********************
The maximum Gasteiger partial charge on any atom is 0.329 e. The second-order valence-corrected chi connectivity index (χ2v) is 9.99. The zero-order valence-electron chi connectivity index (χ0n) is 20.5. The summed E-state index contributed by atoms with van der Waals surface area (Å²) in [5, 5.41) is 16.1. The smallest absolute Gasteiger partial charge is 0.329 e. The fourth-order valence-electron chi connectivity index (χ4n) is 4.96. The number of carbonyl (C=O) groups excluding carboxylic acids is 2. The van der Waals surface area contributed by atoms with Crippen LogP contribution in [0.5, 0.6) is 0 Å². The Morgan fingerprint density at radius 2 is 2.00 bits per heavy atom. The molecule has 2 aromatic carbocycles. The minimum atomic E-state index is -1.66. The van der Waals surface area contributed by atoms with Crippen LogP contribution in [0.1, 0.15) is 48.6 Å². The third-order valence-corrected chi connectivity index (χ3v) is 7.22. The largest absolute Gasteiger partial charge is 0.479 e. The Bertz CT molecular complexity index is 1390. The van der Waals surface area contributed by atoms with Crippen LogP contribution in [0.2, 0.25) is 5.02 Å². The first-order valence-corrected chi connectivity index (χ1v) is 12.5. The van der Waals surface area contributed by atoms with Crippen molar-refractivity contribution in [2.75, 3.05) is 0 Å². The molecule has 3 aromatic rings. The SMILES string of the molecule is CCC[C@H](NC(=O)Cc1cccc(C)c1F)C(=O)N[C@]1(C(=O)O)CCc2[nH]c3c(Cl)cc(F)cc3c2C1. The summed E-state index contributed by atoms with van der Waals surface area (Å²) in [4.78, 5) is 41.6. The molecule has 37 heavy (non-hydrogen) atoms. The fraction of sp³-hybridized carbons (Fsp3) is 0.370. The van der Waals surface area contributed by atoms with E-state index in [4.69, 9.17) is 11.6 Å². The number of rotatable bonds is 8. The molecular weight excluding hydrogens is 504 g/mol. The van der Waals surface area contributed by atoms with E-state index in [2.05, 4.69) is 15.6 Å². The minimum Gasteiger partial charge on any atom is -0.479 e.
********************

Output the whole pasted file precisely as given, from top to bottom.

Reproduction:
The maximum Gasteiger partial charge on any atom is 0.329 e. The second-order valence-corrected chi connectivity index (χ2v) is 9.99. The zero-order valence-electron chi connectivity index (χ0n) is 20.5. The summed E-state index contributed by atoms with van der Waals surface area (Å²) in [5, 5.41) is 16.1. The smallest absolute Gasteiger partial charge is 0.329 e. The fourth-order valence-electron chi connectivity index (χ4n) is 4.96. The number of carbonyl (C=O) groups excluding carboxylic acids is 2. The van der Waals surface area contributed by atoms with Crippen LogP contribution in [0.5, 0.6) is 0 Å². The Morgan fingerprint density at radius 2 is 2.00 bits per heavy atom. The molecule has 2 aromatic carbocycles. The minimum atomic E-state index is -1.66. The van der Waals surface area contributed by atoms with Crippen LogP contribution in [0.1, 0.15) is 48.6 Å². The third-order valence-corrected chi connectivity index (χ3v) is 7.22. The largest absolute Gasteiger partial charge is 0.479 e. The Bertz CT molecular complexity index is 1390. The van der Waals surface area contributed by atoms with Crippen LogP contribution in [0.2, 0.25) is 5.02 Å². The first-order valence-corrected chi connectivity index (χ1v) is 12.5. The van der Waals surface area contributed by atoms with Crippen molar-refractivity contribution in [2.75, 3.05) is 0 Å². The molecule has 3 aromatic rings. The SMILES string of the molecule is CCC[C@H](NC(=O)Cc1cccc(C)c1F)C(=O)N[C@]1(C(=O)O)CCc2[nH]c3c(Cl)cc(F)cc3c2C1. The summed E-state index contributed by atoms with van der Waals surface area (Å²) in [4.78, 5) is 41.6. The molecule has 37 heavy (non-hydrogen) atoms. The fraction of sp³-hybridized carbons (Fsp3) is 0.370. The van der Waals surface area contributed by atoms with E-state index in [4.69, 9.17) is 11.6 Å². The number of rotatable bonds is 8. The molecular weight excluding hydrogens is 504 g/mol. The van der Waals surface area contributed by atoms with E-state index in [2.05, 4.69) is 15.6 Å². The minimum Gasteiger partial charge on any atom is -0.479 e.